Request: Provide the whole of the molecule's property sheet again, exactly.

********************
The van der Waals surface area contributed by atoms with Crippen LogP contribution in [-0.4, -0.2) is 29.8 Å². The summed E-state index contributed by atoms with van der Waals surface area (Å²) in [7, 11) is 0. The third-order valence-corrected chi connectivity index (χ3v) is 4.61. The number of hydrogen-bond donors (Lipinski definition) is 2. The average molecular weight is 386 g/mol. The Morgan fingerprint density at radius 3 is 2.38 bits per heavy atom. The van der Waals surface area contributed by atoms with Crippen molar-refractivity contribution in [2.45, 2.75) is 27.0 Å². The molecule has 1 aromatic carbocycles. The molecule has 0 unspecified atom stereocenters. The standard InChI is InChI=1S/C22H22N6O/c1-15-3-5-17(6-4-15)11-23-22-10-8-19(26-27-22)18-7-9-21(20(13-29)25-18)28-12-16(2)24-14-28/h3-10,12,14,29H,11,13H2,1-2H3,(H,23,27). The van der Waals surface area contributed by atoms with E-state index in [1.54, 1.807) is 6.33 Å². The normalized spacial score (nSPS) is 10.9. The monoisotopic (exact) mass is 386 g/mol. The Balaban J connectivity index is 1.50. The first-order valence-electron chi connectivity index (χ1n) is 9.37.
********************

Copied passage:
The van der Waals surface area contributed by atoms with Crippen LogP contribution in [-0.4, -0.2) is 29.8 Å². The summed E-state index contributed by atoms with van der Waals surface area (Å²) in [7, 11) is 0. The third-order valence-corrected chi connectivity index (χ3v) is 4.61. The number of hydrogen-bond donors (Lipinski definition) is 2. The average molecular weight is 386 g/mol. The Morgan fingerprint density at radius 3 is 2.38 bits per heavy atom. The van der Waals surface area contributed by atoms with Crippen molar-refractivity contribution in [2.45, 2.75) is 27.0 Å². The molecule has 1 aromatic carbocycles. The molecule has 0 unspecified atom stereocenters. The standard InChI is InChI=1S/C22H22N6O/c1-15-3-5-17(6-4-15)11-23-22-10-8-19(26-27-22)18-7-9-21(20(13-29)25-18)28-12-16(2)24-14-28/h3-10,12,14,29H,11,13H2,1-2H3,(H,23,27). The van der Waals surface area contributed by atoms with E-state index in [1.54, 1.807) is 6.33 Å². The normalized spacial score (nSPS) is 10.9. The monoisotopic (exact) mass is 386 g/mol. The Balaban J connectivity index is 1.50. The first-order valence-electron chi connectivity index (χ1n) is 9.37.